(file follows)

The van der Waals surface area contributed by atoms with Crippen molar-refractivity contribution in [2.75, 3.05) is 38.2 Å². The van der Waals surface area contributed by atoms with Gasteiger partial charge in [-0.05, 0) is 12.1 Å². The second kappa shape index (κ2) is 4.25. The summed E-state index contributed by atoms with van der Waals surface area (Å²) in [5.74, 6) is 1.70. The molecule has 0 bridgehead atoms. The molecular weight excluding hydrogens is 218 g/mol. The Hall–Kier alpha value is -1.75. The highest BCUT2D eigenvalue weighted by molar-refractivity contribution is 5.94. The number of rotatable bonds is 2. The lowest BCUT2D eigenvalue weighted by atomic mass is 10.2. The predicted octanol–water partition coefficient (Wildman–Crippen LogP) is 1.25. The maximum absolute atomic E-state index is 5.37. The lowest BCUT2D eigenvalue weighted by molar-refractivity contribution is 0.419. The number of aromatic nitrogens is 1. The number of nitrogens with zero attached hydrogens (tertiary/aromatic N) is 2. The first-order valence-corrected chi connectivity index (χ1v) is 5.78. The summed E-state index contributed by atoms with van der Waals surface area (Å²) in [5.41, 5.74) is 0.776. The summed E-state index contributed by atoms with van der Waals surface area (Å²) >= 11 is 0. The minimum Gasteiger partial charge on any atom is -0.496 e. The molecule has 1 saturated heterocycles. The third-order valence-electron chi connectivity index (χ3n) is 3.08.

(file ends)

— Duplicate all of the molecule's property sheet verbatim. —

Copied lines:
The van der Waals surface area contributed by atoms with Crippen molar-refractivity contribution in [2.75, 3.05) is 38.2 Å². The van der Waals surface area contributed by atoms with Gasteiger partial charge in [-0.05, 0) is 12.1 Å². The second kappa shape index (κ2) is 4.25. The summed E-state index contributed by atoms with van der Waals surface area (Å²) in [5.74, 6) is 1.70. The molecule has 0 bridgehead atoms. The molecular weight excluding hydrogens is 218 g/mol. The Hall–Kier alpha value is -1.75. The highest BCUT2D eigenvalue weighted by molar-refractivity contribution is 5.94. The number of rotatable bonds is 2. The lowest BCUT2D eigenvalue weighted by atomic mass is 10.2. The predicted octanol–water partition coefficient (Wildman–Crippen LogP) is 1.25. The maximum absolute atomic E-state index is 5.37. The lowest BCUT2D eigenvalue weighted by molar-refractivity contribution is 0.419. The number of aromatic nitrogens is 1. The number of nitrogens with zero attached hydrogens (tertiary/aromatic N) is 2. The first-order valence-corrected chi connectivity index (χ1v) is 5.78. The summed E-state index contributed by atoms with van der Waals surface area (Å²) in [5.41, 5.74) is 0.776. The summed E-state index contributed by atoms with van der Waals surface area (Å²) >= 11 is 0. The minimum Gasteiger partial charge on any atom is -0.496 e. The molecule has 1 saturated heterocycles. The third-order valence-electron chi connectivity index (χ3n) is 3.08.